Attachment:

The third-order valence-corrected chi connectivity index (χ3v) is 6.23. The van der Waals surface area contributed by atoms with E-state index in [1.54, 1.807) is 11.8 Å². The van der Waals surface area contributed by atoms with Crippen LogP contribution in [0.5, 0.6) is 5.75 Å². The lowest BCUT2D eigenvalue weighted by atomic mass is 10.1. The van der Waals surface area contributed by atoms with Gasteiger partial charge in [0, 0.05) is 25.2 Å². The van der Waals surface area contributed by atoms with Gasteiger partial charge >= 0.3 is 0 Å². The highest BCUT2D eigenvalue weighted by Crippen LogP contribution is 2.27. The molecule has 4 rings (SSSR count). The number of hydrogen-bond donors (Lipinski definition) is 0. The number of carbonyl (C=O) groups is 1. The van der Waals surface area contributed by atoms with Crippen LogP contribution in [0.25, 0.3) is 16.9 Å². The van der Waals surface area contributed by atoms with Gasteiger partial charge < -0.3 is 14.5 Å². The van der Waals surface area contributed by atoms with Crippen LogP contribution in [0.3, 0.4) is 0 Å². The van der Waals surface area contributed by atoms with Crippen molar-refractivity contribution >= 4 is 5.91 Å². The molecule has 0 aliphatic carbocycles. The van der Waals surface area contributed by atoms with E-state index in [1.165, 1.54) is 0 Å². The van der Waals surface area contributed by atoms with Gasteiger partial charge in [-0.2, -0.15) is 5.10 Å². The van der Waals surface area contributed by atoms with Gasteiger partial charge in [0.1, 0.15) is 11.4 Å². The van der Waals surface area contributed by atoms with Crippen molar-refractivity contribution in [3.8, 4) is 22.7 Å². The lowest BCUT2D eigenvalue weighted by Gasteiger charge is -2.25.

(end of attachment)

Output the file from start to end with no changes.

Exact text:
The third-order valence-corrected chi connectivity index (χ3v) is 6.23. The van der Waals surface area contributed by atoms with E-state index in [1.54, 1.807) is 11.8 Å². The van der Waals surface area contributed by atoms with Crippen LogP contribution in [0.5, 0.6) is 5.75 Å². The lowest BCUT2D eigenvalue weighted by atomic mass is 10.1. The van der Waals surface area contributed by atoms with Gasteiger partial charge in [0, 0.05) is 25.2 Å². The van der Waals surface area contributed by atoms with Gasteiger partial charge >= 0.3 is 0 Å². The highest BCUT2D eigenvalue weighted by Crippen LogP contribution is 2.27. The molecule has 4 rings (SSSR count). The number of hydrogen-bond donors (Lipinski definition) is 0. The number of carbonyl (C=O) groups is 1. The van der Waals surface area contributed by atoms with Crippen LogP contribution in [0.25, 0.3) is 16.9 Å². The van der Waals surface area contributed by atoms with Gasteiger partial charge < -0.3 is 14.5 Å². The van der Waals surface area contributed by atoms with Crippen LogP contribution in [0.3, 0.4) is 0 Å². The van der Waals surface area contributed by atoms with Crippen molar-refractivity contribution >= 4 is 5.91 Å². The molecule has 0 aliphatic carbocycles. The van der Waals surface area contributed by atoms with E-state index in [1.165, 1.54) is 0 Å². The van der Waals surface area contributed by atoms with Gasteiger partial charge in [-0.2, -0.15) is 5.10 Å². The van der Waals surface area contributed by atoms with Gasteiger partial charge in [0.1, 0.15) is 11.4 Å². The van der Waals surface area contributed by atoms with Crippen molar-refractivity contribution in [3.8, 4) is 22.7 Å². The lowest BCUT2D eigenvalue weighted by Gasteiger charge is -2.25.